CrossFit isn’t known for bicep curls.
The majority of a Crossfit workout program is based on the idea that functional, compound movements should make up the majority of your training. The problem here is that many newcomers want to focus on arms and other show muscles.
This is totally fine – there’s nothing wrong with balancing out your physique and performance. This is especially true when many movements like presses and thrusters require strong arms. Weightlifting also requires strength and health in the muscles around the elbows and shoulders.
Today, we’re going to take you through 8 great, simple arm workouts that go from simple to challenging. They also include examples of home workouts all the way up to the most interesting and challenging workouts you can perform at your local box!
Why Strengthen the Arms?
They’re not the only key to staying healthy – the arms play an essential role in gymnastics, and a secondary role in weightlifting while supporting the weight.
The way that the elbows stay healthy is by maintaining a balance of mobility and strength on both sides of the joint. This means that both the biceps and triceps should be mobile, pliable, and very strong. The workouts we discuss today are going to be a great way to achieve this – it’s one of the reasons that we focus on antagonistic or stability movements so often.
This is also beneficial to keep the joint aligned – it’s not just about the stress placed on tendons by muscles, but how they pull the joint itself into different positions. Neglecting the strength and mobility of these tissues is an easy way to damage both the elbow and shoulder – as the bicep and tricep are attached to both.
There’s also no reason to ever intentionally neglect a muscle. While you may want to focus on being more human, and this often involves scoffing at aesthetic-driven training, keeping the biceps involved and trained through a full range of motion is key to a balanced physique and strength-performance.
1. Beginner’s Push Workout
If you’re new to CrossFit and physical training in general, the first place to start is getting good with the basics. This short, sweet workout is an easy way to train the chest, shoulders and triceps without doing anything too technical or strenuous.
It’s the simplest on this list, and it comes with some easy scaling options:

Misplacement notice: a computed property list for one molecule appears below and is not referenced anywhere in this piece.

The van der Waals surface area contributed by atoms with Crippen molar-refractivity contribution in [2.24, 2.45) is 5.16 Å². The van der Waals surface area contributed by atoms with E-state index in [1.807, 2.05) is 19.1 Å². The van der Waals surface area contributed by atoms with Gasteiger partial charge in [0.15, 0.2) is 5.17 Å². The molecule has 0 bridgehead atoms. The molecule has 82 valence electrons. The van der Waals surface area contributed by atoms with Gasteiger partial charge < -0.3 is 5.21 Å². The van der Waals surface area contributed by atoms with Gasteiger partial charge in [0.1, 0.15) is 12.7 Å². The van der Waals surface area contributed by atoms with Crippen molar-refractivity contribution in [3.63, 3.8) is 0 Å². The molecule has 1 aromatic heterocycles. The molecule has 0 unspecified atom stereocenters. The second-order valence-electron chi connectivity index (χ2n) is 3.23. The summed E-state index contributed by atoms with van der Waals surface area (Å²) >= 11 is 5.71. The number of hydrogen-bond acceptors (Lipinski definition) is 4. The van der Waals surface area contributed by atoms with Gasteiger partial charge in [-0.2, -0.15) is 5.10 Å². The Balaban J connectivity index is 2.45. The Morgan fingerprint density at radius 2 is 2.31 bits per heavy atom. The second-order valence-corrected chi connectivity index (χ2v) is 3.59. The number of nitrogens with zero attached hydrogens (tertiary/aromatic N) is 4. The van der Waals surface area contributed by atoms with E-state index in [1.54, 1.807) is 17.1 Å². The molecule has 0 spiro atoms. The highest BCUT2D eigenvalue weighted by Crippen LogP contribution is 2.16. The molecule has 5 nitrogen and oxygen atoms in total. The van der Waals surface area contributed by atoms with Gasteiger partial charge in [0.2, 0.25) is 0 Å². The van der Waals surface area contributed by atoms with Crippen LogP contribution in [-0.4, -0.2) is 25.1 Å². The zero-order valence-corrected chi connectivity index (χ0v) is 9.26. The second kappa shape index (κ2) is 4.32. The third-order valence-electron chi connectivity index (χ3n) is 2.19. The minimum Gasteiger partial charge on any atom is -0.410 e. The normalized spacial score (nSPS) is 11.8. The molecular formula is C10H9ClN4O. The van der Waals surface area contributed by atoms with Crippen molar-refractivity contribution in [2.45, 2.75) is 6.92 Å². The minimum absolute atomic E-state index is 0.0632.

Every Minute on the Minute (EMOM), 10-12 minutes:
Push up – 3 reps
The push-ups for this exercise can be scaled to incline push-ups, where the hands are elevated and you’re not lifting quite as much of your body weight.
This is an easy way to build strength and progress towards full push-ups, hand-release push-ups and a variety of upper body push movements.
2. The Beginner’s Antagonist Workout
If you can perform a push up (even an incline version) and you have a bar or ledge to hold onto, this is a great workout to start training key CrossFit skills and arm strength.
The workout relies on two simple movements: the push-up and the chin-up hold. These are key stepping stones towards complicated gymnastics on the rings and floor alike. Working these basics is a great way to prep the shoulders and elbows to perform well and stay healthy.
EMOM, 10 minutes:
Push Up – as many reps as possible (AMRAP) for 15 seconds
Chin-Up Hold – 15 seconds
These simple movements are a great way of getting familiar with the demands of these two simple movements. As before, you can scale the push ups down to incline, or make them more difficult if you’re able to by adding a decline.
3. The Intermediate Antagonist Workout
With the last workout being a simple approach to this same principle of circuiting the front and back of a joint together, but using more advanced workouts. This intermediate version will work the shoulders, arms and chest in a way that includes more stability-work and joint synergy.
This introduces more isometric movements: where you contract muscles to stay still in one position, rather than to move. The hand-release push up is a key way of improving your scapular health and coordination, while the chin-up hold with a slow eccentric adds a whole new challenge to the chin-up hold.
EMOM, 10 minutes:
Hand Release Push-Up (1-second hold) – 20 seconds
Slow-Eccentric Chin-Up Hold – hold for 5 seconds at the top, lower for 10-15 seconds
This is a great way of building up the strength for a chin up, with a very specific strength exercise while lowering, and a push-up variation that focuses on using both sides of the arm/upper body simultaneously.
No matter how good you get at CrossFit and the various gymnastic components, you’ll always benefit from working this type of control movement.
4. The Advanced Antagonist on Rings
This is the final step for the antagonist workouts that have taken us from the very earliest, beginner’s movements to being prepared for basic CrossFit skills. The next step after this is to transition to the essential gymnastic movements: chin-ups and dips.
This includes the ring push-up and ring row, so you’ll only need to take up one spot on the rig – and keep a box nearby for your feet. This is the first workout that is likely to require you to be in the gym, but it’s easy to add to the end of a workout and only takes 10 minutes.